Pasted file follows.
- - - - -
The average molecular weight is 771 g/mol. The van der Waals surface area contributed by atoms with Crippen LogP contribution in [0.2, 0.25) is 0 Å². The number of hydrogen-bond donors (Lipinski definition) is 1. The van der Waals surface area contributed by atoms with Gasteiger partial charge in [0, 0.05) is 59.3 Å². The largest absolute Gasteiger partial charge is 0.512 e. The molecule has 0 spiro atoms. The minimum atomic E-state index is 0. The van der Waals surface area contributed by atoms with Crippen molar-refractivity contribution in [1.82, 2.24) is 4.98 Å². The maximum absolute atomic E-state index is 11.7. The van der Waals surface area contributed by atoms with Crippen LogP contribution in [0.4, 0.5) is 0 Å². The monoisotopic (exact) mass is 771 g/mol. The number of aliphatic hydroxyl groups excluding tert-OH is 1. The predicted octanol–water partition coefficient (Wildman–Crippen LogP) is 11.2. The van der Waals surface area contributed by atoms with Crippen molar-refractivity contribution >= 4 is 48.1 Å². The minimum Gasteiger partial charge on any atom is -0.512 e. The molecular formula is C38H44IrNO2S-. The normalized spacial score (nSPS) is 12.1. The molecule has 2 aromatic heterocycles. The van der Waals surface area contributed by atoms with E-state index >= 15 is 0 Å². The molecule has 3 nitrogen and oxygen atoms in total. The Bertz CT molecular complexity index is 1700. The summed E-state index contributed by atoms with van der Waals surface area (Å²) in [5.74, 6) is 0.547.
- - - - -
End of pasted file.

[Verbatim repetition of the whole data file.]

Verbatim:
The average molecular weight is 771 g/mol. The van der Waals surface area contributed by atoms with Crippen LogP contribution in [0.2, 0.25) is 0 Å². The number of hydrogen-bond donors (Lipinski definition) is 1. The van der Waals surface area contributed by atoms with Gasteiger partial charge in [0, 0.05) is 59.3 Å². The largest absolute Gasteiger partial charge is 0.512 e. The molecule has 0 spiro atoms. The minimum atomic E-state index is 0. The van der Waals surface area contributed by atoms with Crippen molar-refractivity contribution in [1.82, 2.24) is 4.98 Å². The maximum absolute atomic E-state index is 11.7. The van der Waals surface area contributed by atoms with Crippen LogP contribution in [0.4, 0.5) is 0 Å². The monoisotopic (exact) mass is 771 g/mol. The number of aliphatic hydroxyl groups excluding tert-OH is 1. The predicted octanol–water partition coefficient (Wildman–Crippen LogP) is 11.2. The van der Waals surface area contributed by atoms with Crippen molar-refractivity contribution >= 4 is 48.1 Å². The minimum Gasteiger partial charge on any atom is -0.512 e. The molecular formula is C38H44IrNO2S-. The normalized spacial score (nSPS) is 12.1. The molecule has 2 aromatic heterocycles. The van der Waals surface area contributed by atoms with E-state index >= 15 is 0 Å². The molecule has 3 nitrogen and oxygen atoms in total. The Bertz CT molecular complexity index is 1700. The summed E-state index contributed by atoms with van der Waals surface area (Å²) in [5.74, 6) is 0.547.